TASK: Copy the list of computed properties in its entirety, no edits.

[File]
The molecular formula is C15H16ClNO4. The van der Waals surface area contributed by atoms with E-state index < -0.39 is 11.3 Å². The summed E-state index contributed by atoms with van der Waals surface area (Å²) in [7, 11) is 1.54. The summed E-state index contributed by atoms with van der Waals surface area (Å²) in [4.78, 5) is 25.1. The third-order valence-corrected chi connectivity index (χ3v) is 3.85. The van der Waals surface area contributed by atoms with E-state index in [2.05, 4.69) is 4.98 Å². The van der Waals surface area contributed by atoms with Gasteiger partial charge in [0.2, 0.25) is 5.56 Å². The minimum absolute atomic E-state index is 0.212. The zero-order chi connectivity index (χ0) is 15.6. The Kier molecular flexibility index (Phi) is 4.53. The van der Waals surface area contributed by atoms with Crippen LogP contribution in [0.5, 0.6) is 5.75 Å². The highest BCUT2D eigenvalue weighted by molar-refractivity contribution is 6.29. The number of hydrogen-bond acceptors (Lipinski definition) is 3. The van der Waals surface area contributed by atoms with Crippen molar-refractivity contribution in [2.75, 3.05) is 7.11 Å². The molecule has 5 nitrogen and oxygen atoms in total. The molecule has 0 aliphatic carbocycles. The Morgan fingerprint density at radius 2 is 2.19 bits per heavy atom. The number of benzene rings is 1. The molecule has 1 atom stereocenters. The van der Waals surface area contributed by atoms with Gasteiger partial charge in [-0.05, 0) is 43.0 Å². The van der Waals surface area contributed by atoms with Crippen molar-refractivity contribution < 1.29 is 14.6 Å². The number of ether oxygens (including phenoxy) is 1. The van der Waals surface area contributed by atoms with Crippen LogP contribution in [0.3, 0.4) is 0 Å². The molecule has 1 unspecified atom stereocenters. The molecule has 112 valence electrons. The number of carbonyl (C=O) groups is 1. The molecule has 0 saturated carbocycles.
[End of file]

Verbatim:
The molecular formula is C15H16ClNO4. The van der Waals surface area contributed by atoms with E-state index < -0.39 is 11.3 Å². The summed E-state index contributed by atoms with van der Waals surface area (Å²) in [7, 11) is 1.54. The summed E-state index contributed by atoms with van der Waals surface area (Å²) in [4.78, 5) is 25.1. The third-order valence-corrected chi connectivity index (χ3v) is 3.85. The van der Waals surface area contributed by atoms with E-state index in [2.05, 4.69) is 4.98 Å². The van der Waals surface area contributed by atoms with Gasteiger partial charge in [0.2, 0.25) is 5.56 Å². The minimum absolute atomic E-state index is 0.212. The zero-order chi connectivity index (χ0) is 15.6. The Kier molecular flexibility index (Phi) is 4.53. The van der Waals surface area contributed by atoms with Crippen LogP contribution in [0.5, 0.6) is 5.75 Å². The highest BCUT2D eigenvalue weighted by molar-refractivity contribution is 6.29. The number of hydrogen-bond acceptors (Lipinski definition) is 3. The van der Waals surface area contributed by atoms with Crippen molar-refractivity contribution in [2.75, 3.05) is 7.11 Å². The molecule has 5 nitrogen and oxygen atoms in total. The molecule has 0 aliphatic carbocycles. The Morgan fingerprint density at radius 2 is 2.19 bits per heavy atom. The number of benzene rings is 1. The molecule has 1 atom stereocenters. The van der Waals surface area contributed by atoms with Gasteiger partial charge in [-0.05, 0) is 43.0 Å². The van der Waals surface area contributed by atoms with Crippen molar-refractivity contribution < 1.29 is 14.6 Å². The number of ether oxygens (including phenoxy) is 1. The van der Waals surface area contributed by atoms with Crippen LogP contribution in [0.3, 0.4) is 0 Å². The molecule has 1 unspecified atom stereocenters. The molecule has 112 valence electrons. The number of carbonyl (C=O) groups is 1. The molecule has 0 saturated carbocycles.